Should You Hire Based on Culture Fit?

by Garrett Spence
3/6/2017 12:14:47 PM

 

Hiring employees who are an optimal culture fit is essential for any startup.

Leading a team that is naturally on the same page will be much easier than trying to guide a group of disjointed personalities. Culture fit is the cement that holds the bricks of your startup together. That’s why, when recruiting, it is vital to seek employees who will be a good fit. Even if you need to hire different personalities for different roles, they all need to share common values and motivations. According to the Society for Human Resource Management (SHRM), the consequences of inadequate culture fit can lead to a high turnover, thereby costing an organization between 50-60% of the person’s annual salary. Therefore, before hiring your startup employees you need to take the following steps.

Begin by defining your startup's culture according to your goals, ideals, beliefs.

You should think about how these can be manifested in practice, in everyday activities and across the startup. It is a good idea to create a document that summarizes these values and then issue it as a formal statement which will also support your brand identity. Once your company culture has been identified, it should be expressed succinctly in all marketing and communication materials, especially your website and job postings. Once you have worked out exactly the type of culture you want to promote, you can then begin to seek employees for your startup that mesh with those ideals.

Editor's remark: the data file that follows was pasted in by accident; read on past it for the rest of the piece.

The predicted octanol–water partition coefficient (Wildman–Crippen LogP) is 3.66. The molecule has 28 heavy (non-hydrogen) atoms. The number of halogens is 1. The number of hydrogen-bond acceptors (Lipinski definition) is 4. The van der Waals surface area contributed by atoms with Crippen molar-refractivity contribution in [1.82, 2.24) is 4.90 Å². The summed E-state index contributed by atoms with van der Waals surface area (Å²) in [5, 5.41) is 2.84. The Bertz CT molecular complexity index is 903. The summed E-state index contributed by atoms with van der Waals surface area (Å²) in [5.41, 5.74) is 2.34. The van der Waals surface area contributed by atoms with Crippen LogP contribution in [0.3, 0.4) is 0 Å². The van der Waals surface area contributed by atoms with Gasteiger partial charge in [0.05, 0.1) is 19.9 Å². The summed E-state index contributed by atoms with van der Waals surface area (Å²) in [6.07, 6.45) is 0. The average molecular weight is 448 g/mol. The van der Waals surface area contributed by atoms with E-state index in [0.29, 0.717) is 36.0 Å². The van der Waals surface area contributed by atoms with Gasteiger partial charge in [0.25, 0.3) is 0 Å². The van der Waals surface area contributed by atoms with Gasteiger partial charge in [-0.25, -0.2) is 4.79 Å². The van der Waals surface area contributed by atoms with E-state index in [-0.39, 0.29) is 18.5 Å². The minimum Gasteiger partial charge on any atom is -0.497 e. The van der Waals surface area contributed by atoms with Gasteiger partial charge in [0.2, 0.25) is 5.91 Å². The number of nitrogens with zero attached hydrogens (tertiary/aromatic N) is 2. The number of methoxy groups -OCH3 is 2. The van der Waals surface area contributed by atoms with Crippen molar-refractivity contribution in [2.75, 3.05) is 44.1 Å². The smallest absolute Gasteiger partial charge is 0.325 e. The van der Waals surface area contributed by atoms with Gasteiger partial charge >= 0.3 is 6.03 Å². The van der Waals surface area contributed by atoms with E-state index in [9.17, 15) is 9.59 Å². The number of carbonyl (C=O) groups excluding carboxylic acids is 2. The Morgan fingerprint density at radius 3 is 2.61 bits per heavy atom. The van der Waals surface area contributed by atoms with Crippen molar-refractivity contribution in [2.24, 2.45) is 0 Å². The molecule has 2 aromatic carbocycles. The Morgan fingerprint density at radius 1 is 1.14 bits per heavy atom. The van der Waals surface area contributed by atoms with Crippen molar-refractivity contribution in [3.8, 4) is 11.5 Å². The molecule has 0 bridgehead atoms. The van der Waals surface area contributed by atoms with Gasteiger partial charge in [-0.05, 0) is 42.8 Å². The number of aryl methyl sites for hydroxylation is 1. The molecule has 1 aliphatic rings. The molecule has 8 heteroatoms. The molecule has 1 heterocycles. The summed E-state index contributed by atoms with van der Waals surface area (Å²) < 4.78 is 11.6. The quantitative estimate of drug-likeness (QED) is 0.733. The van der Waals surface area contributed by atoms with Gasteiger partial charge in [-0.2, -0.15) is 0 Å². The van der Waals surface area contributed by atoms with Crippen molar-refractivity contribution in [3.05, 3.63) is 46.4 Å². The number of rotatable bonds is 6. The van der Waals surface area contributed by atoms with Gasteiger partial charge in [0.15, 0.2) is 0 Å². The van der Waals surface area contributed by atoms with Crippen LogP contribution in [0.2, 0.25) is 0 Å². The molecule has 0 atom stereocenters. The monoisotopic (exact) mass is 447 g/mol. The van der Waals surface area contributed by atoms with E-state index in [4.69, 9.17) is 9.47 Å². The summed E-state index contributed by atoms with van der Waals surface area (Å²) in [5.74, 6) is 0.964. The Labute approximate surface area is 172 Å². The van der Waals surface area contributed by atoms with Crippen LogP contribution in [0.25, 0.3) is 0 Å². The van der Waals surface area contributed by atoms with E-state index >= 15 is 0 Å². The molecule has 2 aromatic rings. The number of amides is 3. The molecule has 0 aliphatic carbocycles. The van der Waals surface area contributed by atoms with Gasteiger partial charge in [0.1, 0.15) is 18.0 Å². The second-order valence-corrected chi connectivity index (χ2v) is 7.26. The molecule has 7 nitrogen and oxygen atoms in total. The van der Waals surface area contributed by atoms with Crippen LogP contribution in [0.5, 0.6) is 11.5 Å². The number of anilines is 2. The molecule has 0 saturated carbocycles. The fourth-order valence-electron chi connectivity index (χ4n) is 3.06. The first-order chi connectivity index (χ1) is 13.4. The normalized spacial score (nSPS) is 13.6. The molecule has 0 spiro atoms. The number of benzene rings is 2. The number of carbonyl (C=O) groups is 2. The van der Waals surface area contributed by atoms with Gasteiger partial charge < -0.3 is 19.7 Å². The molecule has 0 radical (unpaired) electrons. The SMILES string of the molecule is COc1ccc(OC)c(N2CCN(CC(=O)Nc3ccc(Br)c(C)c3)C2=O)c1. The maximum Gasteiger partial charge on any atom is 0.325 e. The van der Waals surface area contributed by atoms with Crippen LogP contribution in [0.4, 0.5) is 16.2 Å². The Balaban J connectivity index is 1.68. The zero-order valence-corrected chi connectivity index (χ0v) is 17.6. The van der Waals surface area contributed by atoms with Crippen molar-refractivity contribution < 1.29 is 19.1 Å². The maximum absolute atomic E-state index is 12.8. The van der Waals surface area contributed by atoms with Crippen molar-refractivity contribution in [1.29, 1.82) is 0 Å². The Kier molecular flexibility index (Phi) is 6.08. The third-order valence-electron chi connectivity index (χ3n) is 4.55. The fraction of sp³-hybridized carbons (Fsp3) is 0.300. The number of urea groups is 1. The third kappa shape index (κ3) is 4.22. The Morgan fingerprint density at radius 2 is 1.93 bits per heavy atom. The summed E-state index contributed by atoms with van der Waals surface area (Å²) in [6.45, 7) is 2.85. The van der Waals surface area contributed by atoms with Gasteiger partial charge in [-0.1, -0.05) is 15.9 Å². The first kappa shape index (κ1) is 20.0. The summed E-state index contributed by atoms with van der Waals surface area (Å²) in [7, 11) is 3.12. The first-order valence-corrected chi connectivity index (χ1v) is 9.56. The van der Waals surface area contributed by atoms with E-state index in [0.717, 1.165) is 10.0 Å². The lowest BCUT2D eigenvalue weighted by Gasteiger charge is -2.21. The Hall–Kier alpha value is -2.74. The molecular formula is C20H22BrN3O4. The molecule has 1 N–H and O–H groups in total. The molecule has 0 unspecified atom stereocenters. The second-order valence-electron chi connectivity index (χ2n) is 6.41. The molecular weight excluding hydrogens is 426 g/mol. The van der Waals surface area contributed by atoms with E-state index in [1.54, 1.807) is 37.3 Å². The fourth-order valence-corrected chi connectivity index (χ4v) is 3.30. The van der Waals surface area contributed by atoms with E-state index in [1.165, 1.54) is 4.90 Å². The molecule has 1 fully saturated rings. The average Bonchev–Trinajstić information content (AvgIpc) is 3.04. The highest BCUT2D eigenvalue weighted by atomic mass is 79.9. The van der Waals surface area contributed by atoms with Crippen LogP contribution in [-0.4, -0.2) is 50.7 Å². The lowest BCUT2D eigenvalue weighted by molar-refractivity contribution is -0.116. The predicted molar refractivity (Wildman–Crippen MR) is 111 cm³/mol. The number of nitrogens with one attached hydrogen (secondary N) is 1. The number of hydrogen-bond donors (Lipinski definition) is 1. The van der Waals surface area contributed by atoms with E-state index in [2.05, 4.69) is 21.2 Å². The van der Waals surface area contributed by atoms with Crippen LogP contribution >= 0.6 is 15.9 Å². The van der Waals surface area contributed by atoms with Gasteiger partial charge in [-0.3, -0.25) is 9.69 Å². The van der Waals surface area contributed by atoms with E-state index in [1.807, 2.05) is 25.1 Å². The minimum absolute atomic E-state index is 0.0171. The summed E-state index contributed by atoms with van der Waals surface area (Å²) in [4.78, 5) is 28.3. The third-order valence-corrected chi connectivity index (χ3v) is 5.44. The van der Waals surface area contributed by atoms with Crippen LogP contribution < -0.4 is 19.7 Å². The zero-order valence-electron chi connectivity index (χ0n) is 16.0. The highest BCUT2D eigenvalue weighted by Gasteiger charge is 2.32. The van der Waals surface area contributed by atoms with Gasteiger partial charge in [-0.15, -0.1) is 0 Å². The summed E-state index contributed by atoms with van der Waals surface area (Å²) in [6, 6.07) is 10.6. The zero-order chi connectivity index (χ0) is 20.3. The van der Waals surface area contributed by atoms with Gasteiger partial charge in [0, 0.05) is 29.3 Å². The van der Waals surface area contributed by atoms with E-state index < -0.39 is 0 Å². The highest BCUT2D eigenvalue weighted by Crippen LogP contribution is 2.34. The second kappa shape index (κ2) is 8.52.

You should place adverts that reflect the cultural hallmarks that are important to your startup.

Once you start to receive applications for the job you should scout the web, looking at sites such as Linkedin, and other social media, to investigate whether the individual's pages demonstrate that they would be a good culture fit. For example, you might want the cultural hallmarks of your startup to be eco-friendly thinking combined with savvy entrepreneurial ethos. If an applicant's profile on Linkedin displays that they care about the environment and are also ambitious go-getters then you can presume that they should be a good culture fit. You should ask them for an interview. Anybody that does not look like they would be a good culture fit should not be invited to interview.

When the applicant comes to your offices you should have a list of questions prepared that are geared towards evaluating whether the applicant is a good culture fit. You might want to ask:

• What values are most important to you?

• How would you define your ideal workplace?

• What type of culture do you thrive in?

•  Tell me about a time when you worked in an environment where you found yourself at odds with company ethos. Why was it a bad fit?

The answers the applicants give should allow you to assess if they are a good culture fit. Finally, give your applicant a tour of the office whilst paying attention to the candidate’s behaviour and interactions, this way you should be able to see firsthand if their behavior and values are consistent with the values you espouse.

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